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News Flash, Folks: SEO Strategy is Dead

Okay, maybe I jumped the gun with that title, but allow me to rant for just a moment. At Egg, we look for new projects on Elance. Today, as I’m looking, I’m seeing tons of gigs looking for search engine optimization specialists. People who want “gurus” to help them rank #1 or help with their SEO strategy. They throw around terms like “keyword density” that, thanks to Google’s recent smackdown, are simply extinct now.

Each war is different, each war is the same

They’re setting themselves up for failure. Sure, someone will bid on these projects, but when they fail to deliver what the customer wants: that golden top spot on Google (which, by the way, no one can guarantee), they’ll realize they’ve wasted a lot of money.

You’ve heard it here before: it’s not about getting on the top of Google. It’s what you do to convert the traffic you’ve got into customers. It’s not about stuffing keywords unnaturally into web copy in the hopes that Google will be too dumb to notice it’s written for bots, not humans.  

What it is about, however, is delivering useful, valuable content. Content that people not only want to read, but that they also want to share with others. Content that convinces them that you’re the company to help them solve their problems, whatever they may be.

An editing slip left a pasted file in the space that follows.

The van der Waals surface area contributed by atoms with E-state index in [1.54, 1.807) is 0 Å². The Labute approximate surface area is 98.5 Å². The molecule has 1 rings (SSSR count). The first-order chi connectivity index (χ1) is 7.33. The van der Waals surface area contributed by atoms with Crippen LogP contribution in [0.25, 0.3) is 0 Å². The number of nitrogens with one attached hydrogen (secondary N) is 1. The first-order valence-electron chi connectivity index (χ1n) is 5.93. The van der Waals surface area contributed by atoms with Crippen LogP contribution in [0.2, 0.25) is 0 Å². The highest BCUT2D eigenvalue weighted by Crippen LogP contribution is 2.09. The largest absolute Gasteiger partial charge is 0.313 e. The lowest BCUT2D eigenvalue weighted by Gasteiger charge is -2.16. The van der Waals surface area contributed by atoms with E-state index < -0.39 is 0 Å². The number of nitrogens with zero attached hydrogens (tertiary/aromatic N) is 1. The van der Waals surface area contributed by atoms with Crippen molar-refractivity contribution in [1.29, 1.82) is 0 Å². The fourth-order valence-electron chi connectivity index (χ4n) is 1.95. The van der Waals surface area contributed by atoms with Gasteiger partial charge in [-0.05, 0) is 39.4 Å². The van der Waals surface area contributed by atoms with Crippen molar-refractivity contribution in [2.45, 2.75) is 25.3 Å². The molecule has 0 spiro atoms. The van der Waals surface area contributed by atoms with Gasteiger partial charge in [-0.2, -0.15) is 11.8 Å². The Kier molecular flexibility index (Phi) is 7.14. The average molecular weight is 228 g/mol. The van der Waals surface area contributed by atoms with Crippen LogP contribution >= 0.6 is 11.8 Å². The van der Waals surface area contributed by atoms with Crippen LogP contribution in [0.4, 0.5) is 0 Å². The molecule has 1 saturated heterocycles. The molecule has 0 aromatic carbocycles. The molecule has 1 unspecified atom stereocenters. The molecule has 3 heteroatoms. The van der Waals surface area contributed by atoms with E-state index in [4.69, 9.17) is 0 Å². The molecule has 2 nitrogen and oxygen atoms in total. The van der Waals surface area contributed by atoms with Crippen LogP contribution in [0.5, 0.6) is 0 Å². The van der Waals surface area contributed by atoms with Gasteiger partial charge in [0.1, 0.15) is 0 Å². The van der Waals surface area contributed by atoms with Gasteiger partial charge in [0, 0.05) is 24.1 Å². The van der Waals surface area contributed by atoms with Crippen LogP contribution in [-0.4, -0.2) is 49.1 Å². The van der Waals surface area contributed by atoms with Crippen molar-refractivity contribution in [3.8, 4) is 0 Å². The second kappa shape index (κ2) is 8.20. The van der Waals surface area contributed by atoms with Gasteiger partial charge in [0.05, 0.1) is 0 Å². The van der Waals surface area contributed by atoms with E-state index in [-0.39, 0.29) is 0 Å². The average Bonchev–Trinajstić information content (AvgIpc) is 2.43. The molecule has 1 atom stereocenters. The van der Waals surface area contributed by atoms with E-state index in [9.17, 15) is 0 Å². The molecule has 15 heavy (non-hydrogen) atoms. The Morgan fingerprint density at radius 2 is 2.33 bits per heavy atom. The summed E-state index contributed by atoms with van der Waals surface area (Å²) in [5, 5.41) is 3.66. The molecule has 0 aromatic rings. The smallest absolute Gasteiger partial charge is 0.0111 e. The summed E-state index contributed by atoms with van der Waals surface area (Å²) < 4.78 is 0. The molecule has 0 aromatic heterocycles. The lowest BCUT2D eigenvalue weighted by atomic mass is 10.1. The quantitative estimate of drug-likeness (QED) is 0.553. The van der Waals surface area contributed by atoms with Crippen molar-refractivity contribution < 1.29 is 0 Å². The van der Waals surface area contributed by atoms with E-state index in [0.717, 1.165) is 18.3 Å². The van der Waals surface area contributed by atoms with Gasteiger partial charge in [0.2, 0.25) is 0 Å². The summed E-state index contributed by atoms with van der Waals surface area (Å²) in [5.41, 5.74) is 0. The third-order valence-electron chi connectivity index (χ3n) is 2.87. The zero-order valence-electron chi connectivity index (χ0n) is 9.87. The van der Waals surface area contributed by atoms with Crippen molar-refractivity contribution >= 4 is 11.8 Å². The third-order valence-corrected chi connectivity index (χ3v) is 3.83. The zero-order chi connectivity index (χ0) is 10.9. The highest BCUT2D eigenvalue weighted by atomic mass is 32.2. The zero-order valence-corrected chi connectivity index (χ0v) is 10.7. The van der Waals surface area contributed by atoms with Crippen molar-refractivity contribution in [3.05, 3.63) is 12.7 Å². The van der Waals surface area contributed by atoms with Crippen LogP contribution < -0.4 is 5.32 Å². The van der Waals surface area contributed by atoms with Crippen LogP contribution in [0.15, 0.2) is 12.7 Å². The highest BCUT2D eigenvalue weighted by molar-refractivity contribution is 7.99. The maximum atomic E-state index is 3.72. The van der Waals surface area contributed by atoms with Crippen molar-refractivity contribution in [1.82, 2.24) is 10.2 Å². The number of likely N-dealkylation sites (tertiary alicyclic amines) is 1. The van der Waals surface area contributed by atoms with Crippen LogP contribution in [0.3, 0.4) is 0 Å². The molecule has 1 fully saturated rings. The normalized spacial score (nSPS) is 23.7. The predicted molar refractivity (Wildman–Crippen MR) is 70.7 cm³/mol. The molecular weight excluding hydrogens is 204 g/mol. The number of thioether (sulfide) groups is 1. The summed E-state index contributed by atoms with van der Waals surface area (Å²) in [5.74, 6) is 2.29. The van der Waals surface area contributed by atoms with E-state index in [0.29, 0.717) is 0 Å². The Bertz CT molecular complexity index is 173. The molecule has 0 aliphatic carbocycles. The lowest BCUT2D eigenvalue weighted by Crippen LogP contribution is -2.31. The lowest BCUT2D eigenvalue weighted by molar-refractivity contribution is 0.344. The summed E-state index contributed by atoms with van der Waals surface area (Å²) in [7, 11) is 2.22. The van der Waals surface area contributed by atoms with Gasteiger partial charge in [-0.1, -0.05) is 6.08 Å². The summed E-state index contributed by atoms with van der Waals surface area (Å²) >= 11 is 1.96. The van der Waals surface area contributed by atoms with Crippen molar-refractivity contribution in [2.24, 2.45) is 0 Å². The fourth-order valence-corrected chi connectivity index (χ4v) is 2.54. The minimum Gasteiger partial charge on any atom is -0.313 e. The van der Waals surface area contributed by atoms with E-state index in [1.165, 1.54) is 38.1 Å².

I realize that if you’re not a content marketing or SEO professional, you might not be aware of all the changes going on in our world. But if you’re a business owner, you should be. You owe it to yourself to have a better understanding of the SEO strategy landscape so that you can adapt and stay on or at least close to the top.

Photo:   Kevin Dooley  via  Compfight

Susan Guillory

Susan Guillory is the President of Egg Marketing & Communications, a content marketing firm based in San Diego. She’s written several business books, and frequently blogs about small business and marketing on sites including Forbes, AllBusiness, and Cision. Follow her on Twitter @eggmarketing.

This Post Has 2 Comments
  1. Thank you for this post! Everybody wants to be on page #1 of Google. So, how do you think this affects long-tail keywords when relevant to the page content?
    And, should we still think locally and globally?

  2. Hi fellow Susan!

    I think long-tail keywords still guide people to the appropriate page, but it’ll be harder to convince Google that your page deserves the top spot. So, yes, use them to identify the subject of a page, but don’t expect miracles from Google.

    Local still matters. So if you’re a marketing firm but only service San Diego, make sure to use “san diego marketing” in some form, or else your traffic will be too general.

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